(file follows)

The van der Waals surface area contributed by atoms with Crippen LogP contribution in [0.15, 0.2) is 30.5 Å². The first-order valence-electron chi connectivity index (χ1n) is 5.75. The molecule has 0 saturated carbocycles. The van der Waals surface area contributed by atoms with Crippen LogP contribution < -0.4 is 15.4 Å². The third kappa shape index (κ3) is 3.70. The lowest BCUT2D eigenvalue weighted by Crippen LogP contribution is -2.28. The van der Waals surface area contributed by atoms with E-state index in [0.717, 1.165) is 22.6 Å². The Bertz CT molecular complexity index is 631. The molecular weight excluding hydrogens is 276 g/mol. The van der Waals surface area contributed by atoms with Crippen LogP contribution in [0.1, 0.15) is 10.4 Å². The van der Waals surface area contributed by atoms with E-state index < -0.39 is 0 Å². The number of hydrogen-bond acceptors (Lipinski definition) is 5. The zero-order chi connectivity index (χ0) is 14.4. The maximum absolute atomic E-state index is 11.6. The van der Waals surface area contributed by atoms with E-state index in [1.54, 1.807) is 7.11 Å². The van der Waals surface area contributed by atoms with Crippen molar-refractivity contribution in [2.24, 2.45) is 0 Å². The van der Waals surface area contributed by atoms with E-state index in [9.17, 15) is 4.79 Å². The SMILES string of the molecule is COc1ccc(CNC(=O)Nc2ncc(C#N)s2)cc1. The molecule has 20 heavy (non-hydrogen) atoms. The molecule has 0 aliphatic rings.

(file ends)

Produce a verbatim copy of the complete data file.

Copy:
The van der Waals surface area contributed by atoms with Crippen LogP contribution in [0.15, 0.2) is 30.5 Å². The first-order valence-electron chi connectivity index (χ1n) is 5.75. The molecule has 0 saturated carbocycles. The van der Waals surface area contributed by atoms with Crippen LogP contribution < -0.4 is 15.4 Å². The third kappa shape index (κ3) is 3.70. The lowest BCUT2D eigenvalue weighted by Crippen LogP contribution is -2.28. The van der Waals surface area contributed by atoms with E-state index in [0.717, 1.165) is 22.6 Å². The Bertz CT molecular complexity index is 631. The molecular weight excluding hydrogens is 276 g/mol. The van der Waals surface area contributed by atoms with Crippen LogP contribution in [0.1, 0.15) is 10.4 Å². The van der Waals surface area contributed by atoms with E-state index < -0.39 is 0 Å². The number of hydrogen-bond acceptors (Lipinski definition) is 5. The zero-order chi connectivity index (χ0) is 14.4. The maximum absolute atomic E-state index is 11.6. The van der Waals surface area contributed by atoms with E-state index in [1.54, 1.807) is 7.11 Å². The van der Waals surface area contributed by atoms with Crippen molar-refractivity contribution in [2.24, 2.45) is 0 Å². The van der Waals surface area contributed by atoms with E-state index in [9.17, 15) is 4.79 Å². The SMILES string of the molecule is COc1ccc(CNC(=O)Nc2ncc(C#N)s2)cc1. The molecule has 20 heavy (non-hydrogen) atoms. The molecule has 0 aliphatic rings.